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An Emerging Breed of Super Administrator

February 2012, Vol 2, No 1
Dawn Holcombe, MBA, FACMPE, ACHE
President, DGH Consulting, South Windsor, CT

The scope of oncology practice management is undergoing seismic changes. Groups that formerly focused on the survival of their patients, now have to wonder about their own operational survival, but under what evolving model? Administrators are being asked to oversee the operation of the practice, as well as scores of reporting measures and new contractual relationships, and perhaps even new institutional relationships.

The practice administrators’ “to do” list looks dramatically different from the way it did just 4 years ago. How does one stay prepared? No matter what the practice size, the challenges are rapid and unrelenting. The topics remain consistent with medical practice administration elements, but for 2012 and beyond, the magnitude of demands and sophistication of management that is needed to deal with those elements will challenge even the most experienced administrator. If you are not faced with the following issues yet, you are likely soon to be:

1. Ownership In cities and towns across the country, private oncology practices and hospital cancer centers echo the same refrain, “what will we look like next year?” Some of the variables that will shape those answers include:

  • Drugs: source more than price (Will practices continue to acquire drugs from their source of choice, or will buy and bill continue? Will a delivered model evolve?)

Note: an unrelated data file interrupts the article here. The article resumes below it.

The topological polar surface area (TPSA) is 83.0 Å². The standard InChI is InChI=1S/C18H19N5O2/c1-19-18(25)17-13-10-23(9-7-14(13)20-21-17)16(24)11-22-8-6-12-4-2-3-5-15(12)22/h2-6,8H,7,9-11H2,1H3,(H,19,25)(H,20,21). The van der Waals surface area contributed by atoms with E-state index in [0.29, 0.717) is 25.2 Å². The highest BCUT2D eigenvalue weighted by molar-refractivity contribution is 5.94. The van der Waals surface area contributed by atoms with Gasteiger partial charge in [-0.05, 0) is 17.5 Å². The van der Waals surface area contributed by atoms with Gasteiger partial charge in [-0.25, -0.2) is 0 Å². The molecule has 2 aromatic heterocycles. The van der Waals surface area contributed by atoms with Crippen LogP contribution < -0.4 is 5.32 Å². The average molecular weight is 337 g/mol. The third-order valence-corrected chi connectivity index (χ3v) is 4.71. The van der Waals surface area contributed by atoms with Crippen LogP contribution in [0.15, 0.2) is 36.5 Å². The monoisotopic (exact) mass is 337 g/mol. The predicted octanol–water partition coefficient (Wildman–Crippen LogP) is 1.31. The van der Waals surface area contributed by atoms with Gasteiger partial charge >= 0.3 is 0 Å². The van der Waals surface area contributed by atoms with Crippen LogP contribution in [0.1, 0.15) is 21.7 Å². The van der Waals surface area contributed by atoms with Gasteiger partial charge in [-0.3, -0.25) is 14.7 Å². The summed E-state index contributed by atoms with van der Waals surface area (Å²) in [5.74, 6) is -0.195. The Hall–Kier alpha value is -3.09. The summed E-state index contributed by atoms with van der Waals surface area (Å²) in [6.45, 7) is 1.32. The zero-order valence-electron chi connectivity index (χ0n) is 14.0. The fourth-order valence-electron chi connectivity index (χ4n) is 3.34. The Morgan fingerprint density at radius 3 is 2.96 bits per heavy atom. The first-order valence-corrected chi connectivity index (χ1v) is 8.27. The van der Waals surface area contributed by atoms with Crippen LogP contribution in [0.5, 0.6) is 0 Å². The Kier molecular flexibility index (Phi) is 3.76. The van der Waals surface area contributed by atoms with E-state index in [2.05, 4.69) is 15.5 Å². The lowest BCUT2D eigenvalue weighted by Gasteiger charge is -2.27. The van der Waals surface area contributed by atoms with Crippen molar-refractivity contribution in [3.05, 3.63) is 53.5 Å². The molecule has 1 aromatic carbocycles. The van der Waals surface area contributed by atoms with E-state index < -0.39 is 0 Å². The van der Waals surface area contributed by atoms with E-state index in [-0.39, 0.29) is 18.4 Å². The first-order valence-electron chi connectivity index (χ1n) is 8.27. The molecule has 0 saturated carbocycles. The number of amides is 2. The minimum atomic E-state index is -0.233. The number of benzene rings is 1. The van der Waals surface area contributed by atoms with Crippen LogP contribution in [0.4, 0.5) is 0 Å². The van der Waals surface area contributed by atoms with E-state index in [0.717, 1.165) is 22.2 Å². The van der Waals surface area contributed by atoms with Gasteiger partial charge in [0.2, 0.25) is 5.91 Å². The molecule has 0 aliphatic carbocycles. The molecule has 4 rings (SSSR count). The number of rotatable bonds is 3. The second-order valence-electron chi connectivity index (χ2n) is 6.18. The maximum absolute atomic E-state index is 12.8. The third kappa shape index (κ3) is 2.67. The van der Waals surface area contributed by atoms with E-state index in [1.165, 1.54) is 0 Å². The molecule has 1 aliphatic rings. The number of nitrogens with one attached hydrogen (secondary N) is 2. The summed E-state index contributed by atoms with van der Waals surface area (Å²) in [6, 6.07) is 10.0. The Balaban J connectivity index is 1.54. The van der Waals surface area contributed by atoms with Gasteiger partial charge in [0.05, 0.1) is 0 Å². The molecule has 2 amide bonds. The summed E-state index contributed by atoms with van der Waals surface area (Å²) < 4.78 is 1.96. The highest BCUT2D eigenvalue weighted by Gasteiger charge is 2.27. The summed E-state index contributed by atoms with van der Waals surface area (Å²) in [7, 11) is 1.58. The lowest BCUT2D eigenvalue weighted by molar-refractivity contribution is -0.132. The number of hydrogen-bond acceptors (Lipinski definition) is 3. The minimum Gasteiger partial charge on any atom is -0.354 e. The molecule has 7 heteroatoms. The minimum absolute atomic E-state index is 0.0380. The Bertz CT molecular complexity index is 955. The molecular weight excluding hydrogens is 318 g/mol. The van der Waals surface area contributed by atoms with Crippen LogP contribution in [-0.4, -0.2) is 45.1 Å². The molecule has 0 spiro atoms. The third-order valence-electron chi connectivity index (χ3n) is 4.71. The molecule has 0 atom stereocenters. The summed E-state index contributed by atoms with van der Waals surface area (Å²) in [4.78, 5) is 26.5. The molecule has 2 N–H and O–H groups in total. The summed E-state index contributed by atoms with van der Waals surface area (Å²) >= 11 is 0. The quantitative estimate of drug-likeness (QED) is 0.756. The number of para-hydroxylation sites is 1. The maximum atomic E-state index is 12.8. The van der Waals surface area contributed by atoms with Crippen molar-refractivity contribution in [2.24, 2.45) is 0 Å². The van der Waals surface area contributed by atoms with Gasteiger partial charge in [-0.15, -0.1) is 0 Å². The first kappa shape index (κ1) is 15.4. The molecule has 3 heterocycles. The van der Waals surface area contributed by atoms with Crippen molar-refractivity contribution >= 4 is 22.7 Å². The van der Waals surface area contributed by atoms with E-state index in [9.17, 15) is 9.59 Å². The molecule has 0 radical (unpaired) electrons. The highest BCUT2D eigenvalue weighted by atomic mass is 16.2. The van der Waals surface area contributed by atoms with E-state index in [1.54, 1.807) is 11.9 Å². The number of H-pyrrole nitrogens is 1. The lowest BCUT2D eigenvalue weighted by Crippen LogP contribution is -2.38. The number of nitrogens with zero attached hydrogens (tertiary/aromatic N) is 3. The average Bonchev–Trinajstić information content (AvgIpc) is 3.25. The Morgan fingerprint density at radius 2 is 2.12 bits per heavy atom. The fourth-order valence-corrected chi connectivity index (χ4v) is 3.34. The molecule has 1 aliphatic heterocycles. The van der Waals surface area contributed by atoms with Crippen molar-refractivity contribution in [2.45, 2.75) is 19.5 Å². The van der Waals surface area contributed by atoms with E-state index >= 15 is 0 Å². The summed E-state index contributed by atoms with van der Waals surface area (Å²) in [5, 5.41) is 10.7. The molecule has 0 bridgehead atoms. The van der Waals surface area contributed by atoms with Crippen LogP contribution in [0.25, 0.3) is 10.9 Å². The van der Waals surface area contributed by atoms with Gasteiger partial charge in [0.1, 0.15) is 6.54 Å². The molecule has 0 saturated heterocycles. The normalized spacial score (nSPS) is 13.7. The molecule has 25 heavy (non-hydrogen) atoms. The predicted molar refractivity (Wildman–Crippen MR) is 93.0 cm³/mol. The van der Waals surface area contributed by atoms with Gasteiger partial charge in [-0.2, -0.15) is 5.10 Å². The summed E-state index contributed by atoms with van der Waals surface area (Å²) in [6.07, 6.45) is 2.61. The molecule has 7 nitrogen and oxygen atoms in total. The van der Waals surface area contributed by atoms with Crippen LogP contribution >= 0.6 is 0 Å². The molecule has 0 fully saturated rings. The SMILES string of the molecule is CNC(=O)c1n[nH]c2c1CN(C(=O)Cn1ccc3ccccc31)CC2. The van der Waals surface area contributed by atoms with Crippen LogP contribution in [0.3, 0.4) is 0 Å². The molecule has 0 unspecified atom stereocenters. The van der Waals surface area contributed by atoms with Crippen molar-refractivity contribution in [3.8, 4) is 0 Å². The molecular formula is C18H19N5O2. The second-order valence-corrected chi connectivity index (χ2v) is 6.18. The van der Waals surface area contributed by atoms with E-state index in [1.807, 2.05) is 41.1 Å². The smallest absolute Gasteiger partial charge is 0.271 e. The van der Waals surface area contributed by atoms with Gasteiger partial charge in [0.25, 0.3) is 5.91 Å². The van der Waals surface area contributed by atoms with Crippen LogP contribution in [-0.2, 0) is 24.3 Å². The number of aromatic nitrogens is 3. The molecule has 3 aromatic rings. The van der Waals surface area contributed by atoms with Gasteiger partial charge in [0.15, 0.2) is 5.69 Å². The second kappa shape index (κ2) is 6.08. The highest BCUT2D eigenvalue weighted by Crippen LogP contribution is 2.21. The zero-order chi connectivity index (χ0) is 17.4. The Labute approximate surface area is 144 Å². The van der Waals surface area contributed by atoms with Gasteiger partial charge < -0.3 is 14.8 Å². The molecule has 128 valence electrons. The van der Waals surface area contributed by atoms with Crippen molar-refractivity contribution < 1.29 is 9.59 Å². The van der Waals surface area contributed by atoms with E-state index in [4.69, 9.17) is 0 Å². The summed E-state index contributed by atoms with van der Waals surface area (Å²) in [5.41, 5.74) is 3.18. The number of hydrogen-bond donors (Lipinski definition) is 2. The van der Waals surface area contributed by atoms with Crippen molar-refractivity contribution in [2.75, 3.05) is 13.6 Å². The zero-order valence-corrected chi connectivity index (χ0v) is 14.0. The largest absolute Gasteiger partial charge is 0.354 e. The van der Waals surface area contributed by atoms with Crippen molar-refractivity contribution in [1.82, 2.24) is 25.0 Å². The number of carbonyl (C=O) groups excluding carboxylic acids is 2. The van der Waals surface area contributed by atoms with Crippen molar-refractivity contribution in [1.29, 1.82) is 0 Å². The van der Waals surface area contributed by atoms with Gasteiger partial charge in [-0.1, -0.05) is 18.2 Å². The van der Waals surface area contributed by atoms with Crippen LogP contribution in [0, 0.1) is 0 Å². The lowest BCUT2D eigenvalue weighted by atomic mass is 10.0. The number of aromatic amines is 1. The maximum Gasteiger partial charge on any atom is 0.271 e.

• Site of service: will care be delivered in a physician office, hos-pital, freestanding center, or through home infusion?

2. Data analytics New analytics will be needed to prove the value of your care to others, and to validate internal quality and efficiency measures

3. Contracting No longer limited to rates and fee schedules, payer contracting could soon become a complex process of episode of care bundling, performance measures and payments, and coordination with other oncology management tools external to your practice. Con­tracting or negotiations with other entities, such as hospitals seeking affiliations or ownership, will only increase in 2012

4. Finance Watching the bottom line is now the bottom line for any healthcare model—practice or hospital. Not only understanding the internal finances of your group, but also looking outside to oversee how treatment decisions can affect the total cancer spend, is becoming critical for your position in the medical community

5. Regulations Federal and state regulations will continue to become more onerous. Miss one, and there will usually be an auditor waiting to catch you, with increasingly severe penalties. Practice administrators who delegate responsibility for regulatory oversight and compliance are ultimately still responsible

6. Staffing Creative staffing, be­yond the traditional oncology model, will be a staple for 2012 and beyond. Oncology pharmacists are emerging as a complement to the shrinking pool of oncology physicians. Will you be collaborating with or employing oncology pharmacists?

Staying (or Becoming) a “Super Administrator”

Each administrator of an oncology practice today has already developed his or her own unique strengths. There is no one “right” profile for an administrator, and it may not matter what your background is. It is clear that successful administrators for future oncology practices will share new universal strengths:

1. Perspective The ability to listen to the needs and interests of other key players along the healthcare continuum and to adjust your message in terms of their needs and interests